The historic McElmo Flume is set to get a final makeover, thanks to a $180,000 grant awarded this month to Montezuma County from the Colorado State Historical Society.
“It is the last piece of the preservation process that will tell the story of water history in the county,” said flume advocate Linda Towle.
A recently constructed interpretive pullout off U.S. Highway 160 east of Cortez showcases the wooden irrigation flume, which was built in the 1890s to deliver water to the Ute Mountain tribe and pioneer farms.
The restoration grant requires a $60,000 match, and a fundraising effort is underway. Once that is raised, the flume’s main wooden trough structure will restored, completing the multiyear project.
“Right now, people will stop at the interpretive pull-off and see that the flume needs repair, and that is what this grant will be paying for,” Towle said, adding that as much original wood as possible will be used in the restoration.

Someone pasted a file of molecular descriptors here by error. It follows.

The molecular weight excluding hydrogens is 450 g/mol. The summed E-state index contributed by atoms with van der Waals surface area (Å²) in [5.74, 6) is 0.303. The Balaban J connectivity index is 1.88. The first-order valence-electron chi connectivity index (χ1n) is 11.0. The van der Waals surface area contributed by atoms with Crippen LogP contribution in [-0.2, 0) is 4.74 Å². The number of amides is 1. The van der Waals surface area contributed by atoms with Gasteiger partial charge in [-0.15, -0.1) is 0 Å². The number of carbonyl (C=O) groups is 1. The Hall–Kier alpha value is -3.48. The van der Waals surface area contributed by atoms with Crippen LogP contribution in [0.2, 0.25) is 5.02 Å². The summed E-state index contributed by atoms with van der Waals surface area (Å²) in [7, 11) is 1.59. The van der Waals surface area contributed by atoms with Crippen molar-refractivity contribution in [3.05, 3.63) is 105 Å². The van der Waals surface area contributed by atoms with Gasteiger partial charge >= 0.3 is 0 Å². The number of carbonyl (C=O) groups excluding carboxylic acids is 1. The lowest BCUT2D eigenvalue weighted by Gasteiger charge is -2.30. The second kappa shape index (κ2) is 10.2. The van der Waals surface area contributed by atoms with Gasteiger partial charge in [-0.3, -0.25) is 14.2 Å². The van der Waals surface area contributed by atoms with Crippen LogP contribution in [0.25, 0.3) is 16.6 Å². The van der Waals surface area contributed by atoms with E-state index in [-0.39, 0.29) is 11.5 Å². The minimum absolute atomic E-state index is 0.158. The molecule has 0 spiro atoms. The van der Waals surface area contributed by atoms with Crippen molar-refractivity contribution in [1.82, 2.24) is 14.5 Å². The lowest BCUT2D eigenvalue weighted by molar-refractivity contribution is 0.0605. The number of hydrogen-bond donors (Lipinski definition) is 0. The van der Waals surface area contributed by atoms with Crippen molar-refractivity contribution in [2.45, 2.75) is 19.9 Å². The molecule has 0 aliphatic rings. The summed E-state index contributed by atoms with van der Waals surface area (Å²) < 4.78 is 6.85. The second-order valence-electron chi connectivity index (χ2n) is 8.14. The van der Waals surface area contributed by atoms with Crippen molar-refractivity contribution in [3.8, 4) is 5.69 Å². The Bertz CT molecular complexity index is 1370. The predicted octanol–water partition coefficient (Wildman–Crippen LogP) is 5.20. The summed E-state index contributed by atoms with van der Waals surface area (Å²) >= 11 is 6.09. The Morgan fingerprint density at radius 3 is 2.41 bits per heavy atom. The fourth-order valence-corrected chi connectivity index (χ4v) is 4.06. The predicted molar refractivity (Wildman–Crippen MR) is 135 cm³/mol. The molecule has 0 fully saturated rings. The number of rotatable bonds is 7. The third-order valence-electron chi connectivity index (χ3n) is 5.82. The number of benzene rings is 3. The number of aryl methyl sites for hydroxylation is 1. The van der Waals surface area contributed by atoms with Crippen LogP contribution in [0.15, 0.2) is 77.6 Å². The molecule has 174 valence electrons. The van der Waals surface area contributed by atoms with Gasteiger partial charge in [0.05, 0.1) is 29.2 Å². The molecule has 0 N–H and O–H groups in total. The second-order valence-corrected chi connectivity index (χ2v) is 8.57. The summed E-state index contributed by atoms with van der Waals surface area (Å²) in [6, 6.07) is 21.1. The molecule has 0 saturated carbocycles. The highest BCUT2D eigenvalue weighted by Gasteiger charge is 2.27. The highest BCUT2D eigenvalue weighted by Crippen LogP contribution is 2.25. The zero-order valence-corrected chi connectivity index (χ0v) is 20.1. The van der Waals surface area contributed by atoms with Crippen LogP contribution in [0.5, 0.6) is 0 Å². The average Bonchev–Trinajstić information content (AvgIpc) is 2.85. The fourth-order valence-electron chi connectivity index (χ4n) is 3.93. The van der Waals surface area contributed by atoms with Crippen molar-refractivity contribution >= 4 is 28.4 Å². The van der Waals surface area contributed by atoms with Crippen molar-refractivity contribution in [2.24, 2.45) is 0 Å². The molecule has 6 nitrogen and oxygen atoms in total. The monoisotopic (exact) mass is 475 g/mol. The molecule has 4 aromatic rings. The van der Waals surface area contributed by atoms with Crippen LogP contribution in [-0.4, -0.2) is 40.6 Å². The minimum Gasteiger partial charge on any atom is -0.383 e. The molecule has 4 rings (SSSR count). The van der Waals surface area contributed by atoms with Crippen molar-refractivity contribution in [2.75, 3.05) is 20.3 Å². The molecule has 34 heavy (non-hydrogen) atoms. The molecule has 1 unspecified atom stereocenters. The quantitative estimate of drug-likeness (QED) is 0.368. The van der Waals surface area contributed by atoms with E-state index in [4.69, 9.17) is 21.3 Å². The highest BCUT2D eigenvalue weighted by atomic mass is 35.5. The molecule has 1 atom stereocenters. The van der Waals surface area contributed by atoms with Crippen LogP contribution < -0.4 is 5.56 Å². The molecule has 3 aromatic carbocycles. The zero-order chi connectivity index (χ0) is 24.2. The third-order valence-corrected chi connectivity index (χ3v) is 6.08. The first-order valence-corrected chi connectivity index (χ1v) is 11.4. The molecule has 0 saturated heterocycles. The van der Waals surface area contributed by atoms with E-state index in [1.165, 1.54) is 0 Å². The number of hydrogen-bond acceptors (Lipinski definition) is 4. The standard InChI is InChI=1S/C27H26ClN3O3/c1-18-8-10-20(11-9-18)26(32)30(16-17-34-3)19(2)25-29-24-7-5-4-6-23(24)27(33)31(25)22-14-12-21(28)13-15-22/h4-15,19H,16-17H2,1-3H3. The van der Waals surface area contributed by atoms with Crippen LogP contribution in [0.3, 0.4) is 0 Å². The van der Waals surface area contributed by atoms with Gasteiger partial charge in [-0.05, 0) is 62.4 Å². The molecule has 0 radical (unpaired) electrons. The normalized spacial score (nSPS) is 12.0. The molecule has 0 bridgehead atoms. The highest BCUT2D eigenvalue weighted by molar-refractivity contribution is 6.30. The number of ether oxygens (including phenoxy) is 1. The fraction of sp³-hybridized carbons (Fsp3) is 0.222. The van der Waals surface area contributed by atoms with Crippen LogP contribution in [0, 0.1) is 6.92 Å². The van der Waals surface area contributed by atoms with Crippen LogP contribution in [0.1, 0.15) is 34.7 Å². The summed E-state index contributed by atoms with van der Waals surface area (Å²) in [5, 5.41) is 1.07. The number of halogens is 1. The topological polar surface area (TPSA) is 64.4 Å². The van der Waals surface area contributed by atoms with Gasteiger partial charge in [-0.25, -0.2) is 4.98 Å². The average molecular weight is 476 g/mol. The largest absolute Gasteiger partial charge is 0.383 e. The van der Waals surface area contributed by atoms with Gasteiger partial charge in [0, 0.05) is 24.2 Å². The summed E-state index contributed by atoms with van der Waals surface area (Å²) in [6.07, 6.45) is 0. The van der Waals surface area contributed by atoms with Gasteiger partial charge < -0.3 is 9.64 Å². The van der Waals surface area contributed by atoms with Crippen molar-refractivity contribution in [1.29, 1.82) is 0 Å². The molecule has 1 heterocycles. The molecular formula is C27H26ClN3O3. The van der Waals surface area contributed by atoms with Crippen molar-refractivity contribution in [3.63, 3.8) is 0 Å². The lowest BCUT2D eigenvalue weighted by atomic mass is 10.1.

Repairing the foundation was the priority. In 2014, a $123,000 state historical grant was awarded to the county to rebuild the foundation and stabilize the structure to withstand flows in McElmo Creek. That foundation work was completed in February.
The paved highway pullout, parking lot, interpretive panels, information, kiosk, sidewalk and flume overlook were made possible by $250,000 in funding allocated by the National Scenic Byways Program in 2013.
The historic flume is an agricultural artifact that symbolizes the beginning of the city of Cortez and surrounding communities, Towle said.
“Cortez would not be here without these first irrigation systems,” she said. “It is important for visitors coming through to learn the story about how the efforts of early farmers and ranchers grew the town and got us to where we are today.”
Final interpretive panels on water history are still being created for the flume overlook. Also a regional tourism map will be installed at the kiosk highlighting local attractions.
Throughout the project, contributions have been made by many agencies and organizations, including Montezuma County, Southwestern Water Conservation District, Southwest Roundtable, Montezuma Valley Irrigation Company, Dolores Water Conservancy District, and the Ute Mountain Tribe.
The Colorado State Historical grants awarded for the project are derived from a portion of gambling revenues in Cripple Creek, Central City, and Black Hawk.